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    One of the fundamental problems with translation of the promise of precision medicine into real world practice, at both an individual and population level, has been the failure of its advocates to recognize that genomics represents an important, but relatively small piece of the constellation of -omics perspectives that uniquely define individual disease states. Notwithstanding the potentially powerful role of the human genome in both setting in motion and predisposing to specific disease states, the interplay between nature and nurture has long been recognized as central to understanding the emergence of individual disease processes. As such, one might expect that truly predictive models of personalized medicine would need to incorporate the intersecting roles of the epigenome, metabolome, proteome, inflammasome, microbiome, as well as the complex overlapping elements of the exposome, in making sense of the emergence of disease states in genetically predisposed individuals. Wylie Burke, in the blog posting above, “Genomics and Precision Medicine: How Can Emerging Technologies Address Population Health Disparities?”, notes “essentially, new genomic and other precision medicine technologies offer insights into some population variation in disease prevalence, but do not explain the systematic differences in health outcomes seen among different populations. Health disparities are due largely to differences in social and environmental factors (equitable access to healthy foods, education, employment, health care, and safe environments), resulting in poorer health outcomes, across many disease conditions throughout the lifespan.” In point of fact, precision medicine properly applied extends well beyond narrow identification of individual genomic risk factors, to life influences impacting on the epigenome (maternal starvation or in utero exposure to elevated cortisol levels), nutrient deficiencies and heavy metal exposures during critical developmental periods impacting the metabolome, antibiotic and other xenobiotic exposures influencing the microbiome, micronutrient deficiencies and environmental stressors impacting the inflammasome, ethnic dietary practices resulting in critical nutrient deficiencies, deprivation and exposure to violence at a familial and community level leading to undernutrition, poor access to health care, and toxic sociocultural influences, as well as myriad geographical influences, ranging from exposure to toxic disposal sites, contaminated water sources, or airborne particulate or VOC contaminants in either outdoor or indoor environments. Full integration of the spectrum of -omics influences into the understanding, prediction, and management of disease processes at an individual and public health level has the potential to exponentially magnify the utility of precision medicine beyond what is currently possible through application of genomics alone.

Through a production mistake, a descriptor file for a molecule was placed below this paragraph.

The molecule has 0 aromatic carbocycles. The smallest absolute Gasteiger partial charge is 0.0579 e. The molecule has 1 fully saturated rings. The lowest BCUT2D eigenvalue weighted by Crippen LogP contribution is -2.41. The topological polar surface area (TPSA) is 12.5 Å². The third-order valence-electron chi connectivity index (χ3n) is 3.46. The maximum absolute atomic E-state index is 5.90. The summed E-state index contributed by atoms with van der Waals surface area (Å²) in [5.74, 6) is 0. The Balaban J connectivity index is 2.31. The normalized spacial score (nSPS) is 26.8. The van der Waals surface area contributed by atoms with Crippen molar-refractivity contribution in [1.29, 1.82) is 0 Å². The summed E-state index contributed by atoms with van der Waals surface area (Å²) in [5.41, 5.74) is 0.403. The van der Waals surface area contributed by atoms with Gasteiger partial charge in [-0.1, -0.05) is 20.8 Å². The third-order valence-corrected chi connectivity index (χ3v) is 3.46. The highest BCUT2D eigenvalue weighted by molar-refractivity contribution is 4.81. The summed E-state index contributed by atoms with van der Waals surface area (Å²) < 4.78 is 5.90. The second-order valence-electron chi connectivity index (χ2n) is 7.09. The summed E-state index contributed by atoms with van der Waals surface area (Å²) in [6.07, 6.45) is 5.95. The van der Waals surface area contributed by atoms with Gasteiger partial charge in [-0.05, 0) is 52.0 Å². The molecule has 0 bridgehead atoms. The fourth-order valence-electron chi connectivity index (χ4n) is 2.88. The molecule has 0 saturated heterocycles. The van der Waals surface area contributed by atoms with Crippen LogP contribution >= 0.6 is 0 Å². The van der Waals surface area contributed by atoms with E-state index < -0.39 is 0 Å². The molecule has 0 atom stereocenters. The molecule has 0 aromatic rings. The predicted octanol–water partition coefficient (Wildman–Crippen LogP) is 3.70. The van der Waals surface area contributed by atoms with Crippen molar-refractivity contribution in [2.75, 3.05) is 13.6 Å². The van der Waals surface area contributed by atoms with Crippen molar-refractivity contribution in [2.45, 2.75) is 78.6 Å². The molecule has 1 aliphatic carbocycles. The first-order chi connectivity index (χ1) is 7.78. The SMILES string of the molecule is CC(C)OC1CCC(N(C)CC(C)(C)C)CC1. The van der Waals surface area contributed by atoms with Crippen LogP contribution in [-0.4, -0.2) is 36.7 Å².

Ironically, most of the most critical data emerging from all of the various omics technologies is dependent on the analysis of large population data-sets to identify individual variations linking specific markers with specific disease states. Although the immediate utility of such linkages is the potential to identify specific individual treatments to reverse the pathologic impact of such genetic anomalies, clearly one can work backward from the dataset to discover patterns of ethnicity, geographical localization, linked genetic traits, and shared epigenetic exposures that would permit identification of subpopulations with a high predictive probability of sharing these markers placing them at risk for various disease states. This where big data has a potential to converge with public health to identify subpopulations likely to benefit from such precision medicine interventions, using risk stratification methodology widely used in contemporary epidemiologic analysis, potentially vastly broadening the scope of potential health benefits of such findings at both an individual and public health level.

    An essential underpinning of precision medicine and the application of omics technologies is finally abandoning the conventional dualistic thinking that has dominated medicine for centuries, namely the notion of binary cause and effect: one etiology leading to a specific illness. Although seasoned clinicians have for some time recognized the multifactorial nature of complex illness processes such as autoimmune disorders, diabetes, and inflammatory bowel disease, comprehensive analysis of underlying risk factors has been slow in evolving, and frequently lags far behind developments in basic science research. Further as theories of pathophysiology become more diverse and complex, it naturally taxes the capacity of overextended primary care physicians to stay abreast of the most contemporary literature and incorporate those findings into their diagnostic and management protocols. The Public Health arena, in contrast, has the luxury of being able to examine the big picture at a global level, integrate new findings and conceptualizations coming from each level of the omics hierarchy, utilize Big Data to identify hidden associations not accessible to the individual clinician, and potentially disseminate that information both globally and to the medical community in a manner that could immeasurably enhance quality of care at every level. For this to occur, there clearly needs to be a systematic reconsideration of what are clearly artificial barriers between Public Health and traditional clinical Medicine, given that they are in fact inextricably intertwined. More today than ever, the two fields need to operate synergistically, with the practice of individual medicine breaking out of a self-imposed cocoon that imagines that every patient is an isolated organism, impervious the influences of family, early life experience, ancestry, neighborhood, religion, ethnicity, geography, and one’s immediate physical environment. Public Health clearly has the tools to fill in these missing gaps, with a uniquely comprehensive epidemiologic data set permitting the discovery of intermediary linkages between omics findings and endpoint disease processes, and access to Big Data tools for identifying these hidden linkages that would be inaccessible to the average practicing clinician. As an example, it is well-known that specific ethnic sub-populations have a higher incidence of single-nucleotide polymorphisms that either dramatically enhance or reduce their rate of hepatic metabolism of widely used pharmaceuticals, however most clinicians have a very limited knowledge of any such variations, unless they involve locally familiar ethnic groups, such as Caucasians, Blacks, or Latinos. Creation of an integrated clinically oriented database through collaboration between institutions of Public Health and Medicine would allow clinicians to readily access such widely available information, such as the fact that there is an extremely high-incidence of individuals with hepatic cytochrome 2D6 ultra-metabolizer status among individuals from Northwest India, Sudan, Ethiopia, and Iran that would cause them to be unresponsive to conventional doses of commonly used antidepressant agents, remedied by a simple upward dosage adjustment. Were similar data widely available around the prevalence of chromium deficiency in southern China, risks of heavy metal intoxication in Mongolia, arsenic poisoning in Western Nevada, omega-3 acid deficiencies in interior regions of Scandinavia, or widespread vitamin D deficiency in the higher latitudes of the northern hemisphere, a wide range of deleterious human health consequences might be readily avoided. The implications of applying the tools of Big Data to integrate these realms and incorporate the growing database coming out of omics technologies are profound. Hopefully their integration will be coming in the not too far off future.